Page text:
June 2, 2011

High Fat diet?

(Ivanhoe Newswire)--When considering a weight-loss option, those who are overweight and obese may be able to lose weight without dropping all fat from their diet.

New research conducted by Johns Hopkins was prompted by concerns from people who wanted to include one of the low-carb, high-fat diets, such as Atkins, South Beach, and Zone, as part of their weight-loss program, but were hesitant of diets higher in fat content.

The Hopkins team studied 23 men and women, weighing on average, 218 pounds and was between the ages of 30 and 65. They participated  in a six-month weight-loss program that consisted of moderate aerobic exercise and lifting weights, plus a diet made up of no more than 30 percent of calories from carbohydrates, such as pastas, breads, and sugary fruits.

Research showed low carb dieters showed no harmful vascular changes and on average dropped 10 pounds in 45 days. The low-fat group, whose diets consisted of no more than 30 percent from fats and 55 percent from carbs, took on average nearly a month longer to lose the same amount of weight. However, because the study findings were obtained within three months, the effects of eating a low-carb, higher-fat diet over a longer period of time remain unknown.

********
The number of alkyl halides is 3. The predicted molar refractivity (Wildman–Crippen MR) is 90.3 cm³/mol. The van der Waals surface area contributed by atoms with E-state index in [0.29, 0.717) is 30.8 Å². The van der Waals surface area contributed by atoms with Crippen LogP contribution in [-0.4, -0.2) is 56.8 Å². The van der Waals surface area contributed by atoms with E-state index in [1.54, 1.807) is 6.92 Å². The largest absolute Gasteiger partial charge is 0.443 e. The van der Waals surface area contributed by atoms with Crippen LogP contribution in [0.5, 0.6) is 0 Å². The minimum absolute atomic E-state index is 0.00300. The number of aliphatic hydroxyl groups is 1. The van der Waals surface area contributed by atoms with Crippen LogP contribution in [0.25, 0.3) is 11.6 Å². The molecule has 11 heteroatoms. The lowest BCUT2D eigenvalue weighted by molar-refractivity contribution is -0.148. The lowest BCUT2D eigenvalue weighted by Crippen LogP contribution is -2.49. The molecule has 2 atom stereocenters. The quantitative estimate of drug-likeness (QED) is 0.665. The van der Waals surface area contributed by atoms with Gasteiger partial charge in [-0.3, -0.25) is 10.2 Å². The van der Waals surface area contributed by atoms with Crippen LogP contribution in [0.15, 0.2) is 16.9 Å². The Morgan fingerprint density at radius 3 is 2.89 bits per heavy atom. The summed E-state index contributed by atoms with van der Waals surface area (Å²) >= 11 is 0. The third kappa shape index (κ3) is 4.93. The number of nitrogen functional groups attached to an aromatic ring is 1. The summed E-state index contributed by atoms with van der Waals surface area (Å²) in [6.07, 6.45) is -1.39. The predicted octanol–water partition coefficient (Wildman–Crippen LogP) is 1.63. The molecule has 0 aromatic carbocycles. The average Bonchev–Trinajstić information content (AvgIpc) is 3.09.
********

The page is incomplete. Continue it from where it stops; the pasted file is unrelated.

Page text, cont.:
"Our study should help allay the concerns that many people who need to lose weight have about choosing a low-carb diet instead of a low-fat one, and provide re-assurance that both types of the diet are effective at weight loss and that a low carb approach does not seem to pose any immediate risk to vascular health. More people should be considering a low-carb diet as a good option," Kerry Stewart, Ed. D., the lead investigator of the new study by heart and vascular researchers, was quoted saying.
An over-emphasis on low-fat diets has likely contributed to the obesity epidemic in the U.S by encouraging an over consumption of foods high in carbs, which in general are less filling and contribute to over eating.

Stewart also says the key to maintaining healthy blood vessels and vascular function seems less about the type of diet and more about keeping a healthy body weight, but one high fat meal will not harm you.

Researchers of the study tested the affects of starting the day with a high fat meal from McDonalds on the body. Study participants' blood vessels were actually less stiff when tested four hours after the meal. "Even consuming a high-fat meal now and then does not seem to cause any immediate harm to the blood vessels," Stewart was quoted saying. However, he cautions against eating too many of these meals because of their high salt and caloric content which may exceed the maximum daily fat intake recommended by the American Heart Association.

SOURCE: American College of Sports and Medicine, June 2011.